What Does International Law Say about Settlements in Occupied Territory? If Israel Does It, It’s Illegal

Sept. 22 2020

It is the general opinion of most governments, legal experts, Middle East specialists, and the editorial boards of major English-language newspapers that the construction of homes for Jews in the West Bank is, at least in some cases, a violation of international law. Yet it is not at all clear why this should be so. Two recent books on disputed territories in international law, both of which pay special attention to Israeli settlements in the West Bank, address this subject in detail, and in the end side against Israel. But, writes Eugene Kontorovich in his review, their authors fail to appreciate the problem that the law in question has never been applied to any country besides the Jewish state:

Here is how law typically works. There is a question about the meaning of a rule. . . . Typically, lawyers would resolve the application of a rule to a case by looking at precedent—that is, the application of the rule to other analogous cases. Indeed, Friedrich von Hayek has said that the essence of law is that it is a system of general rules, made in advance of the cases to which it would apply, that is then applied prospectively to like cases.

But the question of the meaning [of the relevant clause of the Geneva Convention] is different from most legal questions because in practice, it has neither prior precedent nor future application outside of the Israeli context. Indeed, the esoteric world of belligerent-occupation law has become a de-facto language for talking about the Jewish state. [The operative clause] has become one of the most invoked provisions of the Convention, cited thousands of times by the United Nations. Yet every time it is mentioned, it is in the context of Israel, and Israeli Jews in particular.

[My] criticism of the methodology [of these two books] is not a claim about double standards, or international hypocrisy. A double standard is when there is a preexisting standard, that is then applied differently to like cases. . . . The objection here is not about double standards, but rather the non-application of the actual standard to the case at hand.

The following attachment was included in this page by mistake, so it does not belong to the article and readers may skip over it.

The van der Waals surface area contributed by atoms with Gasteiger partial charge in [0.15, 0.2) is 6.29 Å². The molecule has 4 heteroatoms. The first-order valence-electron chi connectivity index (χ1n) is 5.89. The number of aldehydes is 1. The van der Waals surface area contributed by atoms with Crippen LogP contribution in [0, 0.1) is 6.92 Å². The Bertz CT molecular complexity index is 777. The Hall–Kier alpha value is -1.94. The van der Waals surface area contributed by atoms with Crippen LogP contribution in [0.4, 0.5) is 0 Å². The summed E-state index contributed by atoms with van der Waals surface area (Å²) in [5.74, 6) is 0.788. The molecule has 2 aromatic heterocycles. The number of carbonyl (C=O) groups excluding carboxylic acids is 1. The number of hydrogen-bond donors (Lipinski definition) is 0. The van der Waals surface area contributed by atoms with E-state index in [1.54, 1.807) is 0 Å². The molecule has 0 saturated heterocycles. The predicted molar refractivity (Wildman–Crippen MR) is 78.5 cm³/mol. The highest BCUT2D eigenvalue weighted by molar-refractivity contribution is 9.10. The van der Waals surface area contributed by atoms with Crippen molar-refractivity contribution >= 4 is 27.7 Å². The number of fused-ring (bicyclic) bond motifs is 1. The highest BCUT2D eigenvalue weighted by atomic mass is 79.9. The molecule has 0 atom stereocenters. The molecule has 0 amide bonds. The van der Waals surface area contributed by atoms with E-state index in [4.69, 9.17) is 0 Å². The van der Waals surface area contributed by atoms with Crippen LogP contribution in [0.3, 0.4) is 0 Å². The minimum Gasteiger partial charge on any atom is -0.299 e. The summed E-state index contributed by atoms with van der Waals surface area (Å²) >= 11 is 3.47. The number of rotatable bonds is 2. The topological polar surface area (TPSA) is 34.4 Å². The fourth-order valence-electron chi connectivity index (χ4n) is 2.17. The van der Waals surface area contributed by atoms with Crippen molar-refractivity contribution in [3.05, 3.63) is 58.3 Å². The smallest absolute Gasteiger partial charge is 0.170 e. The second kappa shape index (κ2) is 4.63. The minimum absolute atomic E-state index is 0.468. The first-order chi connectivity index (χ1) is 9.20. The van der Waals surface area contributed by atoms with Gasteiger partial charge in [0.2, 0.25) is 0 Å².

Read more at Tel Aviv Review of Books

More about: International Law, Settlements, West Bank

When It Comes to Peace with Israel, Many Saudis Have Religious Concerns

Sept. 22 2023

While roughly a third of Saudis are willing to cooperate with the Jewish state in matters of technology and commerce, far fewer are willing to allow Israeli teams to compete within the kingdom—let alone support diplomatic normalization. These are just a few results of a recent, detailed, and professional opinion survey—a rarity in Saudi Arabia—that has much bearing on current negotiations involving Washington, Jerusalem, and Riyadh. David Pollock notes some others:

When asked about possible factors “in considering whether or not Saudi Arabia should establish official relations with Israel,” the Saudi public opts first for an Islamic—rather than a specifically Saudi—agenda: almost half (46 percent) say it would be “important” to obtain “new Israeli guarantees of Muslim rights at al-Aqsa Mosque and al-Haram al-Sharif [i.e., the Temple Mount] in Jerusalem.” Prioritizing this issue is significantly more popular than any other option offered. . . .

This popular focus on religion is in line with responses to other controversial questions in the survey. Exactly the same percentage, for example, feel “strongly” that “our country should cut off all relations with any other country where anybody hurts the Quran.”

By comparison, Palestinian aspirations come in second place in Saudi popular perceptions of a deal with Israel. Thirty-six percent of the Saudi public say it would be “important” to obtain “new steps toward political rights and better economic opportunities for the Palestinians in the West Bank and Gaza.” Far behind these drivers in popular attitudes, surprisingly, are hypothetical American contributions to a Saudi-Israel deal—even though these have reportedly been under heavy discussion at the official level in recent months.

Therefore, based on this analysis of these new survey findings, all three governments involved in a possible trilateral U.S.-Saudi-Israel deal would be well advised to pay at least as much attention to its religious dimension as to its political, security, and economic ones.

Read more at Washington Institute for Near East Policy

More about: Islam, Israel-Arab relations, Saudi Arabia, Temple Mount